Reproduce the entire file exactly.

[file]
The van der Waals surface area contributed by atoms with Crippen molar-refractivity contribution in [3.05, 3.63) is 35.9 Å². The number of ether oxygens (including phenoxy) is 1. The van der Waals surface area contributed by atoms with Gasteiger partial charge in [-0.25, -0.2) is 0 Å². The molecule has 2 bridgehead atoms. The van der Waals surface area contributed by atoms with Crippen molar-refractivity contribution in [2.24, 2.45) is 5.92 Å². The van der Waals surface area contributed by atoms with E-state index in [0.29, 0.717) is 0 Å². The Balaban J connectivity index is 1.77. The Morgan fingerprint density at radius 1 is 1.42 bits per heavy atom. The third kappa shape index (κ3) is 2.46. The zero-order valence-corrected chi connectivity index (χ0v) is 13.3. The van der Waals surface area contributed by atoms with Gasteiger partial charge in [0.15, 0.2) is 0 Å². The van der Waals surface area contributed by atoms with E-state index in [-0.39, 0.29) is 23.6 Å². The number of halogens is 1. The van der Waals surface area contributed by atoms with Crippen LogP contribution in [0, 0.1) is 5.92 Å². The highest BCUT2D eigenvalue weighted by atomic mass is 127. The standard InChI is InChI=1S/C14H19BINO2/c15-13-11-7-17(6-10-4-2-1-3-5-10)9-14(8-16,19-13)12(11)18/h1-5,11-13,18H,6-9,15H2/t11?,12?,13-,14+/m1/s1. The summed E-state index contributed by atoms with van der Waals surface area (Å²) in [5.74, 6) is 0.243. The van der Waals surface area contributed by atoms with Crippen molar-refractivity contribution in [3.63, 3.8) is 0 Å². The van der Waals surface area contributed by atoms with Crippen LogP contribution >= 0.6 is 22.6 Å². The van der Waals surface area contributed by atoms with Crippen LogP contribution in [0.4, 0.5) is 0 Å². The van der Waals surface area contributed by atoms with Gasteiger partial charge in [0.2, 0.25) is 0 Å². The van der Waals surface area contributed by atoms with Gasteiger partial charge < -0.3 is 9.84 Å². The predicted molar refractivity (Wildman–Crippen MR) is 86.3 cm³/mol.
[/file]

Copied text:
The van der Waals surface area contributed by atoms with Crippen molar-refractivity contribution in [3.05, 3.63) is 35.9 Å². The number of ether oxygens (including phenoxy) is 1. The van der Waals surface area contributed by atoms with Gasteiger partial charge in [-0.25, -0.2) is 0 Å². The molecule has 2 bridgehead atoms. The van der Waals surface area contributed by atoms with Crippen molar-refractivity contribution in [2.24, 2.45) is 5.92 Å². The van der Waals surface area contributed by atoms with E-state index in [0.29, 0.717) is 0 Å². The Balaban J connectivity index is 1.77. The Morgan fingerprint density at radius 1 is 1.42 bits per heavy atom. The third kappa shape index (κ3) is 2.46. The zero-order valence-corrected chi connectivity index (χ0v) is 13.3. The van der Waals surface area contributed by atoms with Gasteiger partial charge in [0.15, 0.2) is 0 Å². The van der Waals surface area contributed by atoms with E-state index in [-0.39, 0.29) is 23.6 Å². The number of halogens is 1. The van der Waals surface area contributed by atoms with Crippen LogP contribution in [0, 0.1) is 5.92 Å². The highest BCUT2D eigenvalue weighted by atomic mass is 127. The standard InChI is InChI=1S/C14H19BINO2/c15-13-11-7-17(6-10-4-2-1-3-5-10)9-14(8-16,19-13)12(11)18/h1-5,11-13,18H,6-9,15H2/t11?,12?,13-,14+/m1/s1. The summed E-state index contributed by atoms with van der Waals surface area (Å²) in [5.74, 6) is 0.243. The van der Waals surface area contributed by atoms with Crippen molar-refractivity contribution in [3.63, 3.8) is 0 Å². The van der Waals surface area contributed by atoms with Crippen LogP contribution >= 0.6 is 22.6 Å². The van der Waals surface area contributed by atoms with Crippen LogP contribution in [0.4, 0.5) is 0 Å². The van der Waals surface area contributed by atoms with Gasteiger partial charge in [0.2, 0.25) is 0 Å². The van der Waals surface area contributed by atoms with Gasteiger partial charge < -0.3 is 9.84 Å². The predicted molar refractivity (Wildman–Crippen MR) is 86.3 cm³/mol.